The story "Officials celebrate 10 years of CHIP" (Aug. 21) acknowledged what Utah pediatricians already know: The Children's Health Insurance Program has been very successful in covering low-income children who otherwise would not have been insured. Since 1998 CHIP has enabled the provision of 83,656 well-child exams and 226,922 immunizations, the filling of 192,434 cavities and the mending of 3,843 broken arms.
Thanks to legislation passed by lawmakers earlier this year, CHIP is now continuously open for enrollment, allowing families to apply at any time during the year. Unfortunately, the state is seeking a change that could cause children of low-income families to go without insurance for six months (double the current waiting period) before becoming eligible for CHIP. This change would compromise children's access to needed health care.
Delaying access to care has far-reaching consequences for young children. By the age of 2, children should have had nine primary-care visits, involving key health, growth and developmental assessments and preventive services, including up to 25 immunizations to protect against 13 dangerous infectious diseases. They may also be screened for lead poisoning, iron deficiency anemia, developmental delay, autism and other conditions. And these are only the predictable medical procedures that we know they will need; unpredictable illnesses or injuries can occur at any time. Should uninsured children get sick or injured, their families could be faced with devastating medical expenses.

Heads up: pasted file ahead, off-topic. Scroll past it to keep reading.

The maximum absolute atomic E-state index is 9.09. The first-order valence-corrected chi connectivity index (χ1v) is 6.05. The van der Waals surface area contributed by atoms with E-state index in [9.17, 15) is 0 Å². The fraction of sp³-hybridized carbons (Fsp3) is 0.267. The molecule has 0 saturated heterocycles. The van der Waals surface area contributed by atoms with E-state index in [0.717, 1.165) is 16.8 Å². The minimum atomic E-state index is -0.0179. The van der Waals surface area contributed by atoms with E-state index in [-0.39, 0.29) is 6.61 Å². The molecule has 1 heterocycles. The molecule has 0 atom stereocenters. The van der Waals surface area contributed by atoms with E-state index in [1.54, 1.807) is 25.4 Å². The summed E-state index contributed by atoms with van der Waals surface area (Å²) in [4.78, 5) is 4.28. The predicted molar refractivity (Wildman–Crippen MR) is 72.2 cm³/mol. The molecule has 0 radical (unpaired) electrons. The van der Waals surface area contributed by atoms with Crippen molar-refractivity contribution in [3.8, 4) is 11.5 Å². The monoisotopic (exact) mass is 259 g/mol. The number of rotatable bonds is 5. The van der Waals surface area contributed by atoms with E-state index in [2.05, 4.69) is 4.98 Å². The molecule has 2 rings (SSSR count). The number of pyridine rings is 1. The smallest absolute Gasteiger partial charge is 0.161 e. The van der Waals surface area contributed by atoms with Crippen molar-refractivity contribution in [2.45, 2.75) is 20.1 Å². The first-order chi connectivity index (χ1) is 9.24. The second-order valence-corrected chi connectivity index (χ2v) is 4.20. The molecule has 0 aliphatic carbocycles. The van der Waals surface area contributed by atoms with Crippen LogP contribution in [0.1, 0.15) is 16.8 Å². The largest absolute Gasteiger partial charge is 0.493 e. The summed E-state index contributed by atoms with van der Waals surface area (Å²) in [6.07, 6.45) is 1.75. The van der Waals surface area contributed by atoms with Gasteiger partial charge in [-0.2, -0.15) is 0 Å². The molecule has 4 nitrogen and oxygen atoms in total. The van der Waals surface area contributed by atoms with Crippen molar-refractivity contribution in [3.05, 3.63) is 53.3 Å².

When children have continuous health-insurance coverage, they can get preventive care to keep them healthy and screenings to detect problems with motor, language or social-interaction skills. Early identification allows for early treatment, which gives kids a better chance to grow up healthy, strong and capable. Reliable and consistent coverage for kids also makes sense from an economic standpoint. When care is delayed, conditions worsen and are more likely to require intensive, costly treatment.
Our state has proven that unlike many health problems facing children, the one that keeps at least 70,000 Utah children from seeing a doctor because they don't have insurance is curable. We should get kids who need coverage into CHIP and Medicaid and cut the red tape that prevents or delays eligible kids from getting the care they need.
Doubling the waiting period for CHIP represents a step backward in our efforts to enroll eligible kids. Rather than building roadblocks to coverage, we should be removing obstacles to enrollment by simplifying and easing the sign-up process and investing in outreach.Utah has made real and steady progress toward covering all of the state's uninsured children. Every Utahn who cares about children's health and the state's economy should join pediatricians in opposing changes that would move our state backward.
Dr. Chuck Norlin is the past president of the Intermountain Pediatric Society and is the chief of the division of General Pediatrics, Department of Pediatrics at the University of Utah Health Sciences Center.